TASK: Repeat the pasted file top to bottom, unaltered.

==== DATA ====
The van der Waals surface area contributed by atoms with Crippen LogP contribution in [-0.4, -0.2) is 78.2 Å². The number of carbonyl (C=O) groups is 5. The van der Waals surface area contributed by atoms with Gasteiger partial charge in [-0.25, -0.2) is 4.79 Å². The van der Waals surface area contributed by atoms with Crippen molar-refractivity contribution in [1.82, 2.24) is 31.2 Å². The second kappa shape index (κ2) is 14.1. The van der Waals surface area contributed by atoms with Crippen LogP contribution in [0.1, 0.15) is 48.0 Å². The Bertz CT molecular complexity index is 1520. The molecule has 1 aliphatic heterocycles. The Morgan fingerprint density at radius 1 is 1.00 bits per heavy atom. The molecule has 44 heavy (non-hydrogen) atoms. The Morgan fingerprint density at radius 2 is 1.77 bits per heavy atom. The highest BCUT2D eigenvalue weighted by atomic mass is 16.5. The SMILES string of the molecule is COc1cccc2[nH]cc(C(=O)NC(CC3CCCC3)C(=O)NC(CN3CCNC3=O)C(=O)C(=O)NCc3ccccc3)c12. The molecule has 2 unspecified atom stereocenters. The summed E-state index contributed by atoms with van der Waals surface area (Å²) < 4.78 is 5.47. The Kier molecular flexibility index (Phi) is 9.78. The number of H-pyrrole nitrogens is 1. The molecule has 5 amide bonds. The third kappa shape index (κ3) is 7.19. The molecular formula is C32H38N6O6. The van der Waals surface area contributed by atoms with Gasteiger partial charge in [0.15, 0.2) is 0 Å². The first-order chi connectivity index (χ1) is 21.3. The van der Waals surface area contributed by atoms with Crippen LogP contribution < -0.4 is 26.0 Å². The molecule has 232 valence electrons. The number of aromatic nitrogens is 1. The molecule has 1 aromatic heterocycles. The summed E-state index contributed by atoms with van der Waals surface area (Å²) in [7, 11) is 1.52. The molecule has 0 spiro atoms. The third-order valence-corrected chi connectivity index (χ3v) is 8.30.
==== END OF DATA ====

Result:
The van der Waals surface area contributed by atoms with Crippen LogP contribution in [-0.4, -0.2) is 78.2 Å². The number of carbonyl (C=O) groups is 5. The van der Waals surface area contributed by atoms with Gasteiger partial charge in [-0.25, -0.2) is 4.79 Å². The van der Waals surface area contributed by atoms with Crippen molar-refractivity contribution in [1.82, 2.24) is 31.2 Å². The second kappa shape index (κ2) is 14.1. The van der Waals surface area contributed by atoms with Crippen LogP contribution in [0.1, 0.15) is 48.0 Å². The Bertz CT molecular complexity index is 1520. The molecule has 1 aliphatic heterocycles. The Morgan fingerprint density at radius 1 is 1.00 bits per heavy atom. The molecule has 44 heavy (non-hydrogen) atoms. The Morgan fingerprint density at radius 2 is 1.77 bits per heavy atom. The highest BCUT2D eigenvalue weighted by atomic mass is 16.5. The SMILES string of the molecule is COc1cccc2[nH]cc(C(=O)NC(CC3CCCC3)C(=O)NC(CN3CCNC3=O)C(=O)C(=O)NCc3ccccc3)c12. The molecule has 2 unspecified atom stereocenters. The summed E-state index contributed by atoms with van der Waals surface area (Å²) < 4.78 is 5.47. The Kier molecular flexibility index (Phi) is 9.78. The number of H-pyrrole nitrogens is 1. The molecule has 5 amide bonds. The third kappa shape index (κ3) is 7.19. The molecular formula is C32H38N6O6. The van der Waals surface area contributed by atoms with Gasteiger partial charge in [0.15, 0.2) is 0 Å². The first-order chi connectivity index (χ1) is 21.3. The van der Waals surface area contributed by atoms with Crippen LogP contribution < -0.4 is 26.0 Å². The molecule has 232 valence electrons. The number of aromatic nitrogens is 1. The molecule has 1 aromatic heterocycles. The summed E-state index contributed by atoms with van der Waals surface area (Å²) in [7, 11) is 1.52. The molecule has 0 spiro atoms. The third-order valence-corrected chi connectivity index (χ3v) is 8.30.